He also made it clear that the “Archaeworld – in the Footsteps of the Great” is part of a larger project for experimental maritime archaeology entitled “Rhesus”, after the mythical Thracian king who was allied with Troy in the Trojan War, according to Homer’s Iliad.
The Ancient Thracian city of Seuthopolis (today under water) was established by King Seuthes III (r. ca. 331 – ca. 330 BC), ruler of the Odrysian Kingdom (5th century BC – 1st century AD), the most powerful state of Ancient Thrace. It was founded around 325 – 315 BC, after the breakup of the Empire of Emperor Alexander the Great (r. 336-323 BC), on top of an earlier Thracian settlement which is believed to have been burned down.
For several decades, Seuthopolis was the mighty capital of the Odrysian Kingdom. In 281 BC, Seuthopolis was sacked by the Celts, and by 270 BC, it is believed to have waned. Today, the ruins of Seuthopolis are located near the town of Kazanlak in Central Bulgaria, on the bottom of the Koprinka Water Reservoir where it ended up as a result of a decision of the communist regime in the People’s Republic of Bulgaria.
Seuthopolis was an Early Hellenistic city with active relations to other major centers of the Hellenistic World. The palace of King Seuthes III was also a shrine of the Cabeiri, ancient deities worshiped in a number of Thracian and Greek cities in the Hellenistic World, which indicates that Seuthes might have been a priest-king, the high priest of the Cabeiri among the Odrysian Thracians. The cult for the Cabeiri was associated with fire and metallurgy, and the smith-god Hephaestus.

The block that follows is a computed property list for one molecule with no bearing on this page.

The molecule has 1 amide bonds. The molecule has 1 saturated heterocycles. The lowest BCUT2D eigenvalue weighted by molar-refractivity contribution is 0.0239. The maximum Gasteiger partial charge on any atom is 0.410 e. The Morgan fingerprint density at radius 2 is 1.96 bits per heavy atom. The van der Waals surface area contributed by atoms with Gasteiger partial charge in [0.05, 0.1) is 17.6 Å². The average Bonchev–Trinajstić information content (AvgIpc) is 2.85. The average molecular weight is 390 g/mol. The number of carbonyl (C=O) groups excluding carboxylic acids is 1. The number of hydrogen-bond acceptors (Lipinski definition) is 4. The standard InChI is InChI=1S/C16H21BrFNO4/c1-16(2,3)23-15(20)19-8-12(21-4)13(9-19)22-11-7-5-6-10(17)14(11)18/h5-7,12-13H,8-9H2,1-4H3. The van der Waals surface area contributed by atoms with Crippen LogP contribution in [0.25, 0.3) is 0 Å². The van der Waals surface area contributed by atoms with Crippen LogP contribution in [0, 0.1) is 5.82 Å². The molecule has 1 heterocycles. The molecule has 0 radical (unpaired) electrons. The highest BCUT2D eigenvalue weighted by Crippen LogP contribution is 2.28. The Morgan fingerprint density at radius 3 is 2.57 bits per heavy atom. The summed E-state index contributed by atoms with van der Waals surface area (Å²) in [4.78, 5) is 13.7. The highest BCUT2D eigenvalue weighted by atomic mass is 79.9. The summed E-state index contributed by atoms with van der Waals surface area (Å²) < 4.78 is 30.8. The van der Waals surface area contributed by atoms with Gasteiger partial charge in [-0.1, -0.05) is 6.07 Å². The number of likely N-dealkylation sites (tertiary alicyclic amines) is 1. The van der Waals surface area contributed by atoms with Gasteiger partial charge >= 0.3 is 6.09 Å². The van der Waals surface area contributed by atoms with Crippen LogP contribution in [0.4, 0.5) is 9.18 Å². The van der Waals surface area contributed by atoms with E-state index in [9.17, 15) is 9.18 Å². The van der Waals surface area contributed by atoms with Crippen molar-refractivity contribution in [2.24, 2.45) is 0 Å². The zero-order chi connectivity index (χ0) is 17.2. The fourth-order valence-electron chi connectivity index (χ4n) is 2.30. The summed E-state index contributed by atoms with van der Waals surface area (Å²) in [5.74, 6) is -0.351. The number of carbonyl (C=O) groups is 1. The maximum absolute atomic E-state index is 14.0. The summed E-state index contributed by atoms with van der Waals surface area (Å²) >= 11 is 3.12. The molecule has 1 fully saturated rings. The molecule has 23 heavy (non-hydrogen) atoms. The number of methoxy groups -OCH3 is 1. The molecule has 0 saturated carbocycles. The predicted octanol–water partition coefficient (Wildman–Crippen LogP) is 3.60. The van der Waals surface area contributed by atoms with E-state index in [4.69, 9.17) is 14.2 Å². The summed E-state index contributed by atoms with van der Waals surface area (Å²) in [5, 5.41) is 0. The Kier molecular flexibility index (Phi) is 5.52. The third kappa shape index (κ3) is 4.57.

Seuthopolis was located on elevated ground with natural defenses as it was surrounded on three sides by the Tundzha River. It had a fortified area of about 50 decares (app. 12.5 acres), and much of its territory was occupied by public buildings, rather than homes, with additional population living in suburbs outside of the fortress wall, and in nearby settlements. Its fortress wall was about 890 meters long, and it had the shape of a pentagon, with thorough urban planning similar to that of a Greek polis, and with streets crossing at right angles, and forming rectangular quarters. The city was inhabited by about 50 aristocratic families.
The name of the Odrysian Thracian capital became known thanks to an inscription found in the residence of King Seuthes III which stated in Greek: “This inscription [is] to be engraved on two tablets, and to be placed in Seuthopolis, in the temple of the Great Thracian Gods”. The city also had a temple of ancient god Dionysus.
As part of their excavations in the 1950s, the Bulgarian archaeologists also excavated the necropolis of Seuthopolis, with three burial mounds, which, however, had been raided back in the Antiquity. The fact that many of the graves were found in brick tombs is something untypical of the Ancient Thracians because bricks were not used as construction materials in other parts of Thrace.
King Seuthes III was also the first Thracian ruler to mint his own coins. During the excavations of Seuthopolis, the archaeologists found over 2,000 coins, including about 800 coins of Seuthess III.
The King’s residence was in the northeast corner of Seuthopolis; it had a 40-meter-long façade, and was richly decorated.